People who voted for Donald Trump in Pennsylvania say they remain enthusiastic or cautiously optimistic about the president-elect. Some said they have not been following the president-elect's transition or cabinet choices in the news but remain impressed by the real estate mogul. "He's going to select who he wants and who he thinks will be best for the country," said Joe Petrilla, a lifelong Democrat from the mountains of central Pennsylvania who voted for Trump. "No matter who he has, as long as it's going to benefit the people here, in the country, I'm all for it. But once it turns the other way - where it's benefiting them and ripping people off - then absolutely not." Read more
Reports of predatory towing have been pouring into City Hall, and officials there are now looking to overhaul how towing operators are licensed and regulated. The Police Department says some tow truck drivers will tow cars into illegal spots, take a picture and then take the car to an impoundment lot. Council this week is expected to pass legislation that would end the photo-based towing system; operators will only be able to tow vehicles after they have been ticketed. "Allowing private towers to be judge, jury, and executioner with regards to what is and what is not an illegally parked vehicle clearly does not work," Philadelphia Police Capt. Francis Healy said. Read more
About 300 juvenile lifers from Philadelphia – the largest such population in the country – are up for new sentences that could include immediate parole after a U.S. Supreme Court ruling. That means a new chapter for marriages, engagements and relationships that have endured in limbo for years or decades. "She's used to being in her house by herself. I can't just go in there like I automatically belong," said Haywood Fennell, 66, who was convicted of robbing and fatally stabbing a man in North Philadelphia. He has been in prison since 1968, with the same woman since 1979 and is now eligible for parole after getting a new sentence last month. "You can't just throw people together no matter how much they care about each other. We're talking about 50 years' separation." Read more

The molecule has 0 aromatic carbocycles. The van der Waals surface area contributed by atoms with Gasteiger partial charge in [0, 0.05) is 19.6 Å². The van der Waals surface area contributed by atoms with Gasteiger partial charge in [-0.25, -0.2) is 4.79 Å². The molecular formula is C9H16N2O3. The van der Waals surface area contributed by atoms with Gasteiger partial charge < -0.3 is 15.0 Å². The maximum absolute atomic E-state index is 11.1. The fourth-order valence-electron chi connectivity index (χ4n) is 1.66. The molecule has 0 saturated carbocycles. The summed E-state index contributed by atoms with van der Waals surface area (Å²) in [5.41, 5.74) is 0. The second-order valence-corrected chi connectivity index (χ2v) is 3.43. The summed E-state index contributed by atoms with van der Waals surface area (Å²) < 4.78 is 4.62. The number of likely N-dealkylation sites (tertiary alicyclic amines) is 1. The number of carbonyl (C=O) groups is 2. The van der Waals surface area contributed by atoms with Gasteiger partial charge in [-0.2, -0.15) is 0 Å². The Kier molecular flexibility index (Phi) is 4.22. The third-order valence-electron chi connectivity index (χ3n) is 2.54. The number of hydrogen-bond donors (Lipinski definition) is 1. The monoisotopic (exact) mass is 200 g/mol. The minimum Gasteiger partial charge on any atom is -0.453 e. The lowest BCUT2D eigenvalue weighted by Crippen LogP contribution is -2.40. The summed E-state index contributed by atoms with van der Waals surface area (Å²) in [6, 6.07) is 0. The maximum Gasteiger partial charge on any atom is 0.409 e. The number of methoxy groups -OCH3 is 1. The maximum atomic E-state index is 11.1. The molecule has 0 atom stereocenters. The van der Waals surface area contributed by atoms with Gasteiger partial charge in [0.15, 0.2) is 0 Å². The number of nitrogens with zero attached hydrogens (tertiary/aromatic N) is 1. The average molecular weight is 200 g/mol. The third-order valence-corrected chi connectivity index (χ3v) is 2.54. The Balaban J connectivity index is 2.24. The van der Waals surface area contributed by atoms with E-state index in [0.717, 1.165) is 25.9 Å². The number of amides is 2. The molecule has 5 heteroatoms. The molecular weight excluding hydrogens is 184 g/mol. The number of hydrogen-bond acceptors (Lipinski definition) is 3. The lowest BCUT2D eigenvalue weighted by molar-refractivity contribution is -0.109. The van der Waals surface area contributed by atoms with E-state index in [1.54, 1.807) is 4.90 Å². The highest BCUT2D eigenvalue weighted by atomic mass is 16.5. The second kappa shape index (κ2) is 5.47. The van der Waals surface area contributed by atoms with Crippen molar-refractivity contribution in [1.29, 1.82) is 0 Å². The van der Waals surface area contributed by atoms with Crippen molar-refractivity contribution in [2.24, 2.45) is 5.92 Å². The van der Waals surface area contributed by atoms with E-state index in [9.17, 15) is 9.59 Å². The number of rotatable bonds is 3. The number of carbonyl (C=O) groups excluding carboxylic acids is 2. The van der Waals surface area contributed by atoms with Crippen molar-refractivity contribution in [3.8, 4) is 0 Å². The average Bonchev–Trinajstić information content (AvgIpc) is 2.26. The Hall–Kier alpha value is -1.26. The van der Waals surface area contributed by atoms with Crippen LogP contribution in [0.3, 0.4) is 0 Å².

A rash of heroin overdoses left six people dead in Philadelphia on Sunday and sent others to the hospitals. Authorities are investigating what caused the deaths. A bad batch or batches could be circulating, or the drug could have been laced with a toxic substance like fentanyl. Read more
A little-known portrait of a Continental Army colonel from the American Revolution by famed artists James and Charles Willson Peale is returning to Philadelphia for the first time in more than 200 years. The brothers' painting honoring Benjamin Flower and commemorating his 1777 rescue of what later became known as the Liberty Bell will be on public display when the Museum of the American Revolution opens in April. "Our highest aspiration for the museum is that we create a feeling of empathy for these people who created our nation - even those like Flower who are not so well known," said R. Scott Stephenson, vice president of collections, exhibitions, and programming. Read more